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UFC 84: Ill Will Preview

UFC 84: Ill Will will be coming to us all live on Saturday from the MGM Grand in Las Vegas, Nevada. Once again, the UFC has outdone itself by putting together three huge fights on the same night: B.J. Penn vs. Sean Sherk, Lyoto Machida vs. Tito Ortiz, and Wanderlei Silva vs. Keith Jardine.

Enough said. Now let's get to the preview.

The last time we saw B.J. Penn in a cage with Sean Sherk, the legendary Brazilian Jiu Jitsu fighter had the following to say:

"Sean Sherk, you're dead."

Well, now it's time to show the world that he meant those words. Penn is certainly capable, as his 12-4-1 overall MMA record with four (T)KO's and five submission victories will attest to. Further, he's taken on a ton of upper echelon guys including Matt Serra (decision victory), Lyoto Machida (decision loss), Georges St. Pierre (decision victory), Matt Hughes (one win, one loss), and Jens Pulver (one win, one loss), amongst others. The reason why he's been able to hang on and in many cases defeat such stellar foes is that he's as well rounded as they come.

We're talking about some of the best Brazilian Jiu Jitsu the world has ever seen coupled with very strong boxing skills. Heck, even his takedowns, takedown defense, and ground control skills are up there.

Inevitably, though, when B.J. Penn's name is mentioned the world begins to remind you of the way he gassed against Georges St. Pierre and Matt Hughes, the latter fight of which he was also suffering from an injury.

But Penn didn't look like he was about to gas against Joe Stevenson in his last fight, now did he?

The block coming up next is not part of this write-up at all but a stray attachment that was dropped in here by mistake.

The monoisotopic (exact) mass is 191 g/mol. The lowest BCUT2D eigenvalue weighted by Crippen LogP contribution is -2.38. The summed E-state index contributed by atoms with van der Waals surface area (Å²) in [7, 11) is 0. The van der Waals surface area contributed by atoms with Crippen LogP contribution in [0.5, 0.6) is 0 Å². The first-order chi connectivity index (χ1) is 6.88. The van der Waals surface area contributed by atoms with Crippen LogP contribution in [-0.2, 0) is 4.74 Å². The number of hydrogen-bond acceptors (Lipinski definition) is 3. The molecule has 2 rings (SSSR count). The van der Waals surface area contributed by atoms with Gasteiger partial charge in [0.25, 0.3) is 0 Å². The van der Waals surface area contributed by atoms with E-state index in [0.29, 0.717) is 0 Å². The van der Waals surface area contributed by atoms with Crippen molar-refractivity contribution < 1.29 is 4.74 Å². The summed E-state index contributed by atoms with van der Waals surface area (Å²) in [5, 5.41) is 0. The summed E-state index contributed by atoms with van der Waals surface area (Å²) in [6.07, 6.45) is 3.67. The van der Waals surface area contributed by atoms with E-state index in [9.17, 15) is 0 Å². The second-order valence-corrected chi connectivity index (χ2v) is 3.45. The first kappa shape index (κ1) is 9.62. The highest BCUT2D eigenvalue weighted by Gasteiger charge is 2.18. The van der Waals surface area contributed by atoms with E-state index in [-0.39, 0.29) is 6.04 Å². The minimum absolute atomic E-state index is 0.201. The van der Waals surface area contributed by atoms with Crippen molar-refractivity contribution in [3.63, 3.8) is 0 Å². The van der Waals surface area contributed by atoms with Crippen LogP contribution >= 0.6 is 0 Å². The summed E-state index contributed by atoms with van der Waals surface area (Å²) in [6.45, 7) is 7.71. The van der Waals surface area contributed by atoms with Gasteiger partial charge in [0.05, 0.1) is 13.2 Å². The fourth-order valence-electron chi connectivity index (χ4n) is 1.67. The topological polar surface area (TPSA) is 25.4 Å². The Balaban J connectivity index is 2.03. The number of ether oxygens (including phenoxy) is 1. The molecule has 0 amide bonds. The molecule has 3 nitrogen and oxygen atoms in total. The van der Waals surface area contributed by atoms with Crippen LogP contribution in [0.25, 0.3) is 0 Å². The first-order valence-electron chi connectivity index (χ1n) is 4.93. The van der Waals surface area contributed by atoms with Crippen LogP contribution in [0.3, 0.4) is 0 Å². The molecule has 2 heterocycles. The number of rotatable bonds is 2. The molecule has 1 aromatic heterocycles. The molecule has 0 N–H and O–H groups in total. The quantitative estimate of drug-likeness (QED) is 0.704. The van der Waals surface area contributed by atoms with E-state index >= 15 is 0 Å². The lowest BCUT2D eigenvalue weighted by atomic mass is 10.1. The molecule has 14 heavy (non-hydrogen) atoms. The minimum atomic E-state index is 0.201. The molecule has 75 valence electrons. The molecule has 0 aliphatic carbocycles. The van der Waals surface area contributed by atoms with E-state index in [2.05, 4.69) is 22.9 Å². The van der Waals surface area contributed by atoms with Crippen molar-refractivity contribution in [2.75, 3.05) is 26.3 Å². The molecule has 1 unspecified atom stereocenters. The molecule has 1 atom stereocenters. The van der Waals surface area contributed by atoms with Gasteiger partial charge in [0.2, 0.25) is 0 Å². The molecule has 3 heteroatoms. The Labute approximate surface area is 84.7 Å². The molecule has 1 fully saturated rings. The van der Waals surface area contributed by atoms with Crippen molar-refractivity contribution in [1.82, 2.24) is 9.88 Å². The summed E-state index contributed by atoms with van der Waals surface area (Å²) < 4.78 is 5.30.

Sean Sherk lost his UFC Lightweight Championship after testing positive for performance enhancing drugs. Up until that point, he was looking pretty unbelievable, as his 31-2-1 overall MMA record with eight (T)KO's and 12 submission victories would seem to attest to.

In the end, Sherk is a cardio freak with awesome takedowns, takedown defense, and power. He also possesses better striking than people give him credit for, utilizing his stand up to get into position to take his opponents down much like Randy Couture utilizes his famed Greco- Roman clinch to do the same.

But Sherk's problems have also been well- documented. Despite having won 15 of his last 16 fights, he has been unable to stop his last three opponents. On top of it all, people are wondering if his famous cardio will take a hit after testing positive for steroids.

In the end, expect Sherk to be the same fighter we've become accustomed to seeing. Though Penn will win the fight for as long as it's standing, don't expect this one to stay upright for very long as Sherk's takedown attempts will prove to be too much to avoid. And once this fight hits the ground, expect Penn to score points by going for submissions early on. Is it possible that he might win the fight via submission in these initial stages?

Yes. But if he doesn't, expect the third round to be the stanza to watch. If Penn has enough gas to win that round, he should win the fight via decision. If not, this one will go Sherk's way as his cardio will win out in round four and five. So. . .

It's a tough call, but Penn should win this one via decision based on his recent commitment to being the best he can be, if not by first or second round submission.

Perhaps just as alluring as the B.J. Penn- Sean Sherk bout is Wanderlei Silva's second Octagon battle, this time against Keith Jardine. The last time we saw Silva, he showed the heart we've all become accustomed to seeing. However, he also looked rather small next to Chuck Liddell.

Guess what? Keith Jardine is a pretty big guy as well. Further, he has a lot of power, is very tough, and utilizes his legs like battering rams from a distance.